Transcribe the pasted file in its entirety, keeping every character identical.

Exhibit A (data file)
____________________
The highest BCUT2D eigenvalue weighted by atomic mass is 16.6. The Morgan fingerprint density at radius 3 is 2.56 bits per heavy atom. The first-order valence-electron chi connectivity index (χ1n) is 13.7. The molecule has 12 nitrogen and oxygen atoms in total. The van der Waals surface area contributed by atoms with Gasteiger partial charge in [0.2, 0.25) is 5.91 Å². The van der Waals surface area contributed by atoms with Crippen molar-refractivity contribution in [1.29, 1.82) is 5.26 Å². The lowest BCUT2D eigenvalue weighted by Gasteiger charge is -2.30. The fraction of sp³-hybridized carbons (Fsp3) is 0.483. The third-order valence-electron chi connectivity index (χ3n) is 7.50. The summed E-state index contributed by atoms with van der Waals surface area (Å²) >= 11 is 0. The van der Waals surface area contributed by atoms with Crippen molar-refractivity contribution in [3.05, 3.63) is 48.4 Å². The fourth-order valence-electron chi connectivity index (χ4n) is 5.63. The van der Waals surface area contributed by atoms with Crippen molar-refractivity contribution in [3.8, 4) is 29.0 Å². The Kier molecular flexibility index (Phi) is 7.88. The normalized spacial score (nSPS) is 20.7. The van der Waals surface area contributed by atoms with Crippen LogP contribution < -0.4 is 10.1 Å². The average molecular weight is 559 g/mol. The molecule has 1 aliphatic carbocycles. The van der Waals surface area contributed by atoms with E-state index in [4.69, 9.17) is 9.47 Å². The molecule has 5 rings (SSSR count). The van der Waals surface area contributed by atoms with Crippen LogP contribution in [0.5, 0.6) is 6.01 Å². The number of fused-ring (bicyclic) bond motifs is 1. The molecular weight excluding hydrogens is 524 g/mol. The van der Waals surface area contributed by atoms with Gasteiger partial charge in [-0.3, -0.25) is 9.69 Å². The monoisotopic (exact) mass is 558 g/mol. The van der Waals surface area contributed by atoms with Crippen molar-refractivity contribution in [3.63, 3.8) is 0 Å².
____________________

The highest BCUT2D eigenvalue weighted by atomic mass is 16.6. The Morgan fingerprint density at radius 3 is 2.56 bits per heavy atom. The first-order valence-electron chi connectivity index (χ1n) is 13.7. The molecule has 12 nitrogen and oxygen atoms in total. The van der Waals surface area contributed by atoms with Gasteiger partial charge in [0.2, 0.25) is 5.91 Å². The van der Waals surface area contributed by atoms with Crippen molar-refractivity contribution in [1.29, 1.82) is 5.26 Å². The lowest BCUT2D eigenvalue weighted by Gasteiger charge is -2.30. The fraction of sp³-hybridized carbons (Fsp3) is 0.483. The third-order valence-electron chi connectivity index (χ3n) is 7.50. The summed E-state index contributed by atoms with van der Waals surface area (Å²) >= 11 is 0. The van der Waals surface area contributed by atoms with Crippen molar-refractivity contribution in [3.05, 3.63) is 48.4 Å². The fourth-order valence-electron chi connectivity index (χ4n) is 5.63. The van der Waals surface area contributed by atoms with Crippen molar-refractivity contribution in [3.8, 4) is 29.0 Å². The Kier molecular flexibility index (Phi) is 7.88. The normalized spacial score (nSPS) is 20.7. The van der Waals surface area contributed by atoms with Crippen LogP contribution < -0.4 is 10.1 Å². The average molecular weight is 559 g/mol. The molecule has 1 aliphatic carbocycles. The van der Waals surface area contributed by atoms with E-state index in [4.69, 9.17) is 9.47 Å². The molecule has 5 rings (SSSR count). The van der Waals surface area contributed by atoms with Crippen LogP contribution in [0.5, 0.6) is 6.01 Å². The number of fused-ring (bicyclic) bond motifs is 1. The molecular weight excluding hydrogens is 524 g/mol. The van der Waals surface area contributed by atoms with Gasteiger partial charge in [-0.3, -0.25) is 9.69 Å². The monoisotopic (exact) mass is 558 g/mol. The van der Waals surface area contributed by atoms with Crippen molar-refractivity contribution in [3.63, 3.8) is 0 Å².